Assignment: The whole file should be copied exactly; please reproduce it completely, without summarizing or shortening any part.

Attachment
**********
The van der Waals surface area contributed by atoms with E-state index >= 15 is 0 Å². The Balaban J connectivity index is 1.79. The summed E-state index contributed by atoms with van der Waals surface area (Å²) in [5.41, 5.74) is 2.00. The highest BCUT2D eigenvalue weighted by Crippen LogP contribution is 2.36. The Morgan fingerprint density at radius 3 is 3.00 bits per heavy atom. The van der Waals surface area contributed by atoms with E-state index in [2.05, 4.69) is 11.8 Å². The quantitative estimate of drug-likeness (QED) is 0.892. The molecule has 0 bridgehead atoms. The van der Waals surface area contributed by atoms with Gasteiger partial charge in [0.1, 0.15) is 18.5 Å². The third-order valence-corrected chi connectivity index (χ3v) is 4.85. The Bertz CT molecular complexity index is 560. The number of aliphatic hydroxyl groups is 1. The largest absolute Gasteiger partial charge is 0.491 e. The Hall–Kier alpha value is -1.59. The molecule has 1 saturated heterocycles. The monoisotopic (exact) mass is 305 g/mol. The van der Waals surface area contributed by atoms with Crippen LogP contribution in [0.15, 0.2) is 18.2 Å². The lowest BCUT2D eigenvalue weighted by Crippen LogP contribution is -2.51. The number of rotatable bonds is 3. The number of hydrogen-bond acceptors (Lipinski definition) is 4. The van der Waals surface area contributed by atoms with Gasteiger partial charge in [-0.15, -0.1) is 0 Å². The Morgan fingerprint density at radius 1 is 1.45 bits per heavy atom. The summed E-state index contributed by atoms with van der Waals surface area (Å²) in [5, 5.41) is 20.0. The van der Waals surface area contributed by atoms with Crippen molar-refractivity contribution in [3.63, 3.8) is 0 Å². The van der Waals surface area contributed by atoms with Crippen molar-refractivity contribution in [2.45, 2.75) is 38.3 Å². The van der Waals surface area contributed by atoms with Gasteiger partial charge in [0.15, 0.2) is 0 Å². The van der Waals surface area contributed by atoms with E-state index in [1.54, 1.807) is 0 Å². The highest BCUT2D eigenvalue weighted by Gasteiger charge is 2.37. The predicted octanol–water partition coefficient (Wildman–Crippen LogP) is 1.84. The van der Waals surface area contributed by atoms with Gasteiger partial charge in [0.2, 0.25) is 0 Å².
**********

The van der Waals surface area contributed by atoms with E-state index >= 15 is 0 Å². The Balaban J connectivity index is 1.79. The summed E-state index contributed by atoms with van der Waals surface area (Å²) in [5.41, 5.74) is 2.00. The highest BCUT2D eigenvalue weighted by Crippen LogP contribution is 2.36. The Morgan fingerprint density at radius 3 is 3.00 bits per heavy atom. The van der Waals surface area contributed by atoms with E-state index in [2.05, 4.69) is 11.8 Å². The quantitative estimate of drug-likeness (QED) is 0.892. The molecule has 0 bridgehead atoms. The van der Waals surface area contributed by atoms with Gasteiger partial charge in [0.1, 0.15) is 18.5 Å². The third-order valence-corrected chi connectivity index (χ3v) is 4.85. The Bertz CT molecular complexity index is 560. The number of aliphatic hydroxyl groups is 1. The largest absolute Gasteiger partial charge is 0.491 e. The Hall–Kier alpha value is -1.59. The molecule has 1 saturated heterocycles. The monoisotopic (exact) mass is 305 g/mol. The van der Waals surface area contributed by atoms with Crippen LogP contribution in [0.15, 0.2) is 18.2 Å². The lowest BCUT2D eigenvalue weighted by Crippen LogP contribution is -2.51. The number of rotatable bonds is 3. The number of hydrogen-bond acceptors (Lipinski definition) is 4. The van der Waals surface area contributed by atoms with Gasteiger partial charge in [-0.15, -0.1) is 0 Å². The Morgan fingerprint density at radius 1 is 1.45 bits per heavy atom. The summed E-state index contributed by atoms with van der Waals surface area (Å²) in [5, 5.41) is 20.0. The van der Waals surface area contributed by atoms with Crippen molar-refractivity contribution in [3.63, 3.8) is 0 Å². The van der Waals surface area contributed by atoms with Crippen molar-refractivity contribution in [2.45, 2.75) is 38.3 Å². The van der Waals surface area contributed by atoms with Gasteiger partial charge in [0.15, 0.2) is 0 Å². The van der Waals surface area contributed by atoms with E-state index in [1.54, 1.807) is 0 Å². The highest BCUT2D eigenvalue weighted by Gasteiger charge is 2.37. The predicted octanol–water partition coefficient (Wildman–Crippen LogP) is 1.84. The van der Waals surface area contributed by atoms with Gasteiger partial charge in [0.2, 0.25) is 0 Å².